Sonny Dasgupta: Yeah, yeah, yeah. No, no they’re very relevant questions. And our customers, every time I talk to our customers, they are really thinking about this. This is top of mind for most of our enterprise customers. Look, they recognize that for years, companies have gathered massive amounts of uncorrelated data just because they could. And the idea was to figure out, take the data now and we’ll figure out what to do with it later. But in this new paradigm that we are going to, where customers are truly, truly in charge, they are in control of their data, you should only collect the information from customers needed to fulfill that immediate need for that stated purpose. You should collect customer data only to benefit your customers, whether for personalization, whether for improved security, if it’s for any other reason, but make sure that the data that you are taking is benefiting the customer.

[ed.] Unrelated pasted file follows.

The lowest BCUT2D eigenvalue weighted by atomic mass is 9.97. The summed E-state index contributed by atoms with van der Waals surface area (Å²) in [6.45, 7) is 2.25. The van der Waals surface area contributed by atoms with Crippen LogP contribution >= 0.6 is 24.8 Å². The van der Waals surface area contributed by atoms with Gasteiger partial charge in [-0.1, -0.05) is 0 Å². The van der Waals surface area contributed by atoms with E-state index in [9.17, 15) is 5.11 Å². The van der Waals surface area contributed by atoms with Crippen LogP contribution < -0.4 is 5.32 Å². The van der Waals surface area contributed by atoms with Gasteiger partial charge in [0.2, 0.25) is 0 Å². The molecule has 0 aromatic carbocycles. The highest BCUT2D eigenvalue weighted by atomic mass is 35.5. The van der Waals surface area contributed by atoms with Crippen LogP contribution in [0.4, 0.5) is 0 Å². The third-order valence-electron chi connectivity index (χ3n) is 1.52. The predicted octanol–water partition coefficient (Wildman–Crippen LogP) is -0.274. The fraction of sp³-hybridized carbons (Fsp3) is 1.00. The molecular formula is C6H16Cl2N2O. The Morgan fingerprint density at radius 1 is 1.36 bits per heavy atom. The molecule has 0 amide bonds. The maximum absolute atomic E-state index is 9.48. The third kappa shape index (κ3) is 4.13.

And one lesson that we have already learned is that yes, customer data is a huge asset. But my gosh, if you don’t secure that data, if it’s not properly protected, it can become an infinitely bigger liability than it’s an asset. These are some of the things to remember and customers now understand the value of their data and that it is in fact, their own data. Consumer data, privacy regulations are cropping up every day. To comply with this regulation, you need to collect consumer data with consumers’ explicit consent, making sure that their preference is honored and they are always in control because the cost of noncompliance is massive fines. And most importantly, it is a huge damage to your brand reputation. And now we’re seeing some of these fines and penalties are being imposed by different data protection authorities and governments. That’s our advice to our customers and with our solution, we make this happen.